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Why You'll Become That Parent

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You know, the parent who annoys you before you have children…or before you have as many kids as they do. In your eyes, they get it all wrong.

How could they do that?

Why don’t they just do this?

I’ll never…

For myself, I can chase personal guilt back to an observation of “failed” discipline at a nice restaurant early in my first pregnancy. They have no control, I remember thinking to myself. Their unwillingness to face the little giant in the high chair got under my skin. Before you have children, you can really believe you have all the answers.

But if you are a parent long enough, a realization will stop you in your tracks. In my case, I had to accept an uncomfortable reality: my kids are their own people. They won’t always behave at dinner – no matter how much money or effort you expend.

And, in due time, I did that thing I said I never would.

I learned to let little things go.

So why, then, do we become the people we used to judge so harshly? I believe it’s because parenting is built on a foundation of love, and, quite frankly, love isn’t rational.

Before we become parents, we see a linear path to results. Work hard in college, earn the degree. Work hard in your career, earn the promotion. Work hard in your hobby, earn the bragging rights.

But parenting has this swift way of kicking us in the teeth. It all starts with labor. Babysitting, books, and birthing classes – as it turns out – don’t prepare you for the pain or emotions that accompany your little one’s epic arrival.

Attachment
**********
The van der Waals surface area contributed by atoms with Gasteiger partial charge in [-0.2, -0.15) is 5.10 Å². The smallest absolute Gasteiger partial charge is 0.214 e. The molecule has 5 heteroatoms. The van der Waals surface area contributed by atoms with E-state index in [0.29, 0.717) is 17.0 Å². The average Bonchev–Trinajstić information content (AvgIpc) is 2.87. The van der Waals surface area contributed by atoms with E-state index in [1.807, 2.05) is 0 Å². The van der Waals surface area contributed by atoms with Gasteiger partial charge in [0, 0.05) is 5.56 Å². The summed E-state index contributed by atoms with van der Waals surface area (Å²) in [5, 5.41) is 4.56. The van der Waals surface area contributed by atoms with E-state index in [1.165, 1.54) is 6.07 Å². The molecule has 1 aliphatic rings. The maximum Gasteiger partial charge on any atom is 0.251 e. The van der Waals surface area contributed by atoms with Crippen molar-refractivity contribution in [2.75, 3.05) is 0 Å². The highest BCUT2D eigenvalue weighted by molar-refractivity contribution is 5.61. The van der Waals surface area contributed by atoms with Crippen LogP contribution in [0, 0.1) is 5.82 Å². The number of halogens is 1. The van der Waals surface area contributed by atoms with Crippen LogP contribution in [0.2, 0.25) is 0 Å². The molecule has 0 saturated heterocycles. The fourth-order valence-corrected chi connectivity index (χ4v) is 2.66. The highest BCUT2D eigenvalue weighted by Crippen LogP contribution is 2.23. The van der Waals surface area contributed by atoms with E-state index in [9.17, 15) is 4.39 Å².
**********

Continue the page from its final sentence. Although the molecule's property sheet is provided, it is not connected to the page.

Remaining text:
From their first breath, you realize you know nothing. There is no straight path. You’re screwed. And, unbeknownst to you, the magical growing in parenting most often arises from errors. Lots of errors. But we figure out how to cope with the uncertainty.

Why did that father dust off his child’s dropped pacifier? Because he is on the verge of a nervous breakdown and this is a decision that will allow him to hold on for five more minutes.

Why is that mother supplementing so early? Because she is battling mastitis and a child who – no matter what she tries – won’t latch. She loves her child so much that she wants him to be fed.

And why are those parents at the nearby table allowing their child to scream? Because they are so sleep deprived that their brains cannot offer a solution that will satisfy the childless couple to their left.

Somewhere deep down, I knew my own public embarrassment was on the horizon.

Of course, it all feels like a distant memory now – my pre-baby self tackling the world’s problems with ease.

Take, for example, this week’s crisis: my daughter shoplifted. There’s nothing innocent about a one-and-a-half-year-old snagging a dog toy before exiting a department store. What could I do?

“I’m sorry, my little girl took this,” I uttered in disbelief to the cashier. He only smiled in reply with an extended hand.

Indeed, pride is the price we pay for parenting.

*Post originally published on Lauren's blog Unlearning:

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